Take the 2-minute tour ×
Mathematics Stack Exchange is a question and answer site for people studying math at any level and professionals in related fields. It's 100% free, no registration required.

I would like to calculate the mean distance depending on circle shape points,

This is a mean calculating all posible distances between any two points

for N=2, line, there is only 1 distance.

for N=3, triangle, again, there is only 1 distance

for N=4, square, henceforth there are more than 1 distance.. in this case we would have 4 distances for sides and 2 distances in diagonal path, $\sqrt2$, then the mean distance would be

D=(4+2$\sqrt2$)/6=1.138..

for N=30, it would be a "pixeled" circle .. and N=infinity is a circle

How to calculate it for N>4 ? Is there any general formula or can it be derived?

Thanks

share|improve this question
    
You could use the law of cosines to figure out the lengths of polygon chords... –  J. M. Aug 14 '11 at 19:18
1  
Actually, if the circle has unit radius, your example for N=4 has wrong distances: the long distances should be d=2. –  leonbloy Aug 14 '11 at 20:03
    
I assume by "equidistributed" you mean the $n$ points are exactly the sides of a regular $n$-gon, as that's what your examples appear to intimate (although you seem to set the sides of the square of the $n=4$ case all equal to $1$, I will instead assume all points are located on the unit circle). In this case leonbloy's answer is the formula. –  anon Aug 14 '11 at 20:16
add comment

2 Answers

up vote 3 down vote accepted

The average distances among all points must be equal that the average distances from a given point. By geometry: we have that the distance is $d=2 \sin(\theta/2)$, so:

$$\bar d = \frac{2}{N-1} \sum_{k=1}^{N-1} \sin\left(\frac{\pi k}{N}\right)$$

On the limit, $N\to \infty$, you replace the sum by an integral and you get the limit by Christian Blatter: $\bar d \to 4/ \pi$

For example, for $N=30$:

 >>>  N=30;
 >>>  r = 2* sin(pi*[1:N-1]/(N));
 >>> sum(r)/(N-1)
 ans =  1.3159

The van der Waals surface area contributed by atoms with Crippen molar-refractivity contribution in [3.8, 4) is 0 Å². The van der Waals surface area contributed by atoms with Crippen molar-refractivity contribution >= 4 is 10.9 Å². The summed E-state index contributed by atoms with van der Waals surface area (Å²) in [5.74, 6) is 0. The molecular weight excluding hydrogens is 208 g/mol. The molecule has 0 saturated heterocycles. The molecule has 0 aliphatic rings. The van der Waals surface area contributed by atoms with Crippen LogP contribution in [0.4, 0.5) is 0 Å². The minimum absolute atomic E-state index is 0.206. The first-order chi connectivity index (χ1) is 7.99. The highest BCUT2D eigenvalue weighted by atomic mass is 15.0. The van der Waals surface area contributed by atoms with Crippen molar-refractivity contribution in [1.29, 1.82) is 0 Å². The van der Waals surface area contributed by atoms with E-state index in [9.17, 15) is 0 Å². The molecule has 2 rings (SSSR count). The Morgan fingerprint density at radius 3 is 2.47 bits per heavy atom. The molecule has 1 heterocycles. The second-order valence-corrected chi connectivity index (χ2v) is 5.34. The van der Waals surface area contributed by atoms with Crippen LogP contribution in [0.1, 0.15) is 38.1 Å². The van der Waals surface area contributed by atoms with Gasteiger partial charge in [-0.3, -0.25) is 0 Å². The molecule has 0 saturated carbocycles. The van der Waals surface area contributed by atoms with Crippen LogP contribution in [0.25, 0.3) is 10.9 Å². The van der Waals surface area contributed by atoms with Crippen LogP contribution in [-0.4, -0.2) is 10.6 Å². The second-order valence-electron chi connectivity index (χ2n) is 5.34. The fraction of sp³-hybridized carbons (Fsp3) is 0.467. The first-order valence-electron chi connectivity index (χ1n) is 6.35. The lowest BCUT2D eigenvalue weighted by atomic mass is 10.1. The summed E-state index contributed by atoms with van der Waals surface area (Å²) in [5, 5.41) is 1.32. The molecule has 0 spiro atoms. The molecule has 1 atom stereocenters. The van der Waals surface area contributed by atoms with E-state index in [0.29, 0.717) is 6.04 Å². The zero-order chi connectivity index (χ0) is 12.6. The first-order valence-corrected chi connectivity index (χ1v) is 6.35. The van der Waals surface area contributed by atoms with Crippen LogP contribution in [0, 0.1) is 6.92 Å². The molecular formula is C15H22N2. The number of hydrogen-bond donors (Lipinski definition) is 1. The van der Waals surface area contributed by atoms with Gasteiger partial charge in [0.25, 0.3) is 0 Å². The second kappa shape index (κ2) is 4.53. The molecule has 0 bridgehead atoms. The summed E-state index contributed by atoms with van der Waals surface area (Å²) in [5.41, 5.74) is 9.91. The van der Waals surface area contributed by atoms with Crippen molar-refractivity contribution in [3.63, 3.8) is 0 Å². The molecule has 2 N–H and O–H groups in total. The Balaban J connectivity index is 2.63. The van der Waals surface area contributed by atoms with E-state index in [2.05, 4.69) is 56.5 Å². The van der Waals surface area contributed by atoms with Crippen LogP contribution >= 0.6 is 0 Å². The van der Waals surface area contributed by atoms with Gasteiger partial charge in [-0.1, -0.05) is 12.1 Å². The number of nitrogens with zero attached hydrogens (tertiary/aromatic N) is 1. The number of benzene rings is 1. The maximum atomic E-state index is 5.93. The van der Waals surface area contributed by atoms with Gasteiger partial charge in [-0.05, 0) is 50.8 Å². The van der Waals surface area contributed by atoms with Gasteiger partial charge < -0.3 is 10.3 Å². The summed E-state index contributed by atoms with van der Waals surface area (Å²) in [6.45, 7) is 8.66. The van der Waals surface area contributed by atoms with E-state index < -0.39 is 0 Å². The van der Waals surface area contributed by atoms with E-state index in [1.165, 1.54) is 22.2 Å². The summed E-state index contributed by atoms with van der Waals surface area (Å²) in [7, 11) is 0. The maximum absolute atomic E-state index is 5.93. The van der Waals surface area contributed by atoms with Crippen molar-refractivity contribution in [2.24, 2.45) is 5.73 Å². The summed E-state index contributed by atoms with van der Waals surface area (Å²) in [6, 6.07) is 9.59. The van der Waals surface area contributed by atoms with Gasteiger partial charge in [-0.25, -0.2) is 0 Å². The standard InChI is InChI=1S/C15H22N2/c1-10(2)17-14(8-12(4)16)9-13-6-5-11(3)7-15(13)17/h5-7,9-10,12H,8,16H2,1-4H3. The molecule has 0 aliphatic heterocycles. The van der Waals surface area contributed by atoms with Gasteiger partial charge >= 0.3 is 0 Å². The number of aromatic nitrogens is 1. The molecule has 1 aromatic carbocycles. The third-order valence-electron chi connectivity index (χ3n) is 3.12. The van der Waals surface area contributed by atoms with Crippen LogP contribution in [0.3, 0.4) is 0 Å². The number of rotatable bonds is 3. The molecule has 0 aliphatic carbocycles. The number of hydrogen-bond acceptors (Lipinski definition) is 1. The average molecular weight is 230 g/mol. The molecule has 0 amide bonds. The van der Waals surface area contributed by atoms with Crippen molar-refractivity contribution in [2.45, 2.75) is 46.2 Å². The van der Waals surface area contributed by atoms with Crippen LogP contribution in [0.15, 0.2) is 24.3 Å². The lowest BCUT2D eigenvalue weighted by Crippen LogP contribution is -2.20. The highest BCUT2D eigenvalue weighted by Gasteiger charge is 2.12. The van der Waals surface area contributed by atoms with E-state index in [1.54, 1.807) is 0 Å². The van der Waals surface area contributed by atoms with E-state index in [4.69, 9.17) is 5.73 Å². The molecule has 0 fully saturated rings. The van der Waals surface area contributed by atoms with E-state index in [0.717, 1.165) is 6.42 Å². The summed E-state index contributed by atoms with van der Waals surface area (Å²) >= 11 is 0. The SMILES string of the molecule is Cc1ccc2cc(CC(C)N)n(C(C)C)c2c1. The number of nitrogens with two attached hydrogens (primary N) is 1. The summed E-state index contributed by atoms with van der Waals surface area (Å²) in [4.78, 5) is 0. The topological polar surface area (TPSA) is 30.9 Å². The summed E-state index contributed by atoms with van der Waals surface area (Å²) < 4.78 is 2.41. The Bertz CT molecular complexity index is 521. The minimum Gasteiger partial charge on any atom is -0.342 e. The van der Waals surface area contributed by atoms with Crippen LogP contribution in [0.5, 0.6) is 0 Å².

>>> 4/pi
 ans =  1.2732

Update: If instead of having a unit circle (radius 1) we have that the distance among nearest neighbours is 1 (the question is not clear about this, and the example for N=4 only makes sense in this later case), we just divide the above result by $2\; \sin(\pi/N)$. In the limit, $\sin(\pi/N) \to \pi/N$ and so $\bar d \to N \; 2/\pi^2$

share|improve this answer
    
Yes, the later I think Is the right answer, (because at least try to answer the right question!), I mean the real meaning of the question is for distance among nearest neighbours=1, so your answer would be $\bar d = \frac{1}{N-1} \frac{\sum_{k=1}^{N-1} \sin\left(\frac{\pi k}{N}\right)}{\sin(\pi/N)}$ Is it right? (I would like to have enough rep to upvote!) saludos desde Argentina! –  Hernán Eche Aug 14 '11 at 23:44
    
@Hernan (tocayo y compatriota): Yes, that's right. –  leonbloy Aug 15 '11 at 1:19
add comment

When two points $z_1$, $z_2$ are independently uniformly distributed on the unit circle $S^1$ then their mean distance $\bar d$ is ${4\over\pi}$. To prove this one may keep $z_1$ fixed and let $z_2$ have an angular distance $\phi\in[0,\pi]$ from $z_1$ which is uniformly distributed on $[0,\pi]$. The euclidean distance between these two points is given by $d(z_1,z_2)=2\sin{\phi\over2}$,whence $$\bar d={1\over\pi}\int_0^\pi 2\sin{\phi\over2} \ d\phi={4\over\pi}\ .$$ This can be interpreted as follows: If you have a polygon $P$ with $N\gg 1$ vertices independently and uniformly distributed on $S^1$ then the mean distance between these vertices will be approximately ${4\over\pi}$.

share|improve this answer
    
It also not hard to derive the distribution for the distance: $f(d) = \frac{2}{\pi} \frac{1}{\sqrt{4-d^2}}$ where $0<d<2$. –  Sasha Aug 14 '11 at 21:12
add comment

Your Answer

 
discard

By posting your answer, you agree to the privacy policy and terms of service.

Not the answer you're looking for? Browse other questions tagged or ask your own question.